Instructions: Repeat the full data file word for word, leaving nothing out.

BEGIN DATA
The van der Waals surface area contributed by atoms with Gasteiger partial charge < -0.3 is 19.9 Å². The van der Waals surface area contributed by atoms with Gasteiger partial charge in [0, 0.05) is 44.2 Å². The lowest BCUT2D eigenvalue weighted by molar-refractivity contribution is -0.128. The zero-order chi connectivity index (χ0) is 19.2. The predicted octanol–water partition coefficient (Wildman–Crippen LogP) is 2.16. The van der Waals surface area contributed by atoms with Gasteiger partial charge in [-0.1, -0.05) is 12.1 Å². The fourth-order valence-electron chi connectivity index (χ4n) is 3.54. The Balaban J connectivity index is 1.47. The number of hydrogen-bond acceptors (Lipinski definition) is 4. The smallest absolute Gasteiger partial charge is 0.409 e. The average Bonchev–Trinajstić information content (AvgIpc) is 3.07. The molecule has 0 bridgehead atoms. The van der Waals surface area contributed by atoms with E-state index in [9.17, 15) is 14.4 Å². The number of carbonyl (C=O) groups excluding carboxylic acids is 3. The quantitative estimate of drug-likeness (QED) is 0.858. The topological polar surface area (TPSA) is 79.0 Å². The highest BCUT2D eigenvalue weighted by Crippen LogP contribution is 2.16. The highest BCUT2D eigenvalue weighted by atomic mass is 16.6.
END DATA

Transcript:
The van der Waals surface area contributed by atoms with Gasteiger partial charge < -0.3 is 19.9 Å². The van der Waals surface area contributed by atoms with Gasteiger partial charge in [0, 0.05) is 44.2 Å². The lowest BCUT2D eigenvalue weighted by molar-refractivity contribution is -0.128. The zero-order chi connectivity index (χ0) is 19.2. The predicted octanol–water partition coefficient (Wildman–Crippen LogP) is 2.16. The van der Waals surface area contributed by atoms with Gasteiger partial charge in [-0.1, -0.05) is 12.1 Å². The fourth-order valence-electron chi connectivity index (χ4n) is 3.54. The Balaban J connectivity index is 1.47. The number of hydrogen-bond acceptors (Lipinski definition) is 4. The smallest absolute Gasteiger partial charge is 0.409 e. The average Bonchev–Trinajstić information content (AvgIpc) is 3.07. The molecule has 0 bridgehead atoms. The van der Waals surface area contributed by atoms with E-state index in [9.17, 15) is 14.4 Å². The number of carbonyl (C=O) groups excluding carboxylic acids is 3. The quantitative estimate of drug-likeness (QED) is 0.858. The topological polar surface area (TPSA) is 79.0 Å². The highest BCUT2D eigenvalue weighted by Crippen LogP contribution is 2.16. The highest BCUT2D eigenvalue weighted by atomic mass is 16.6.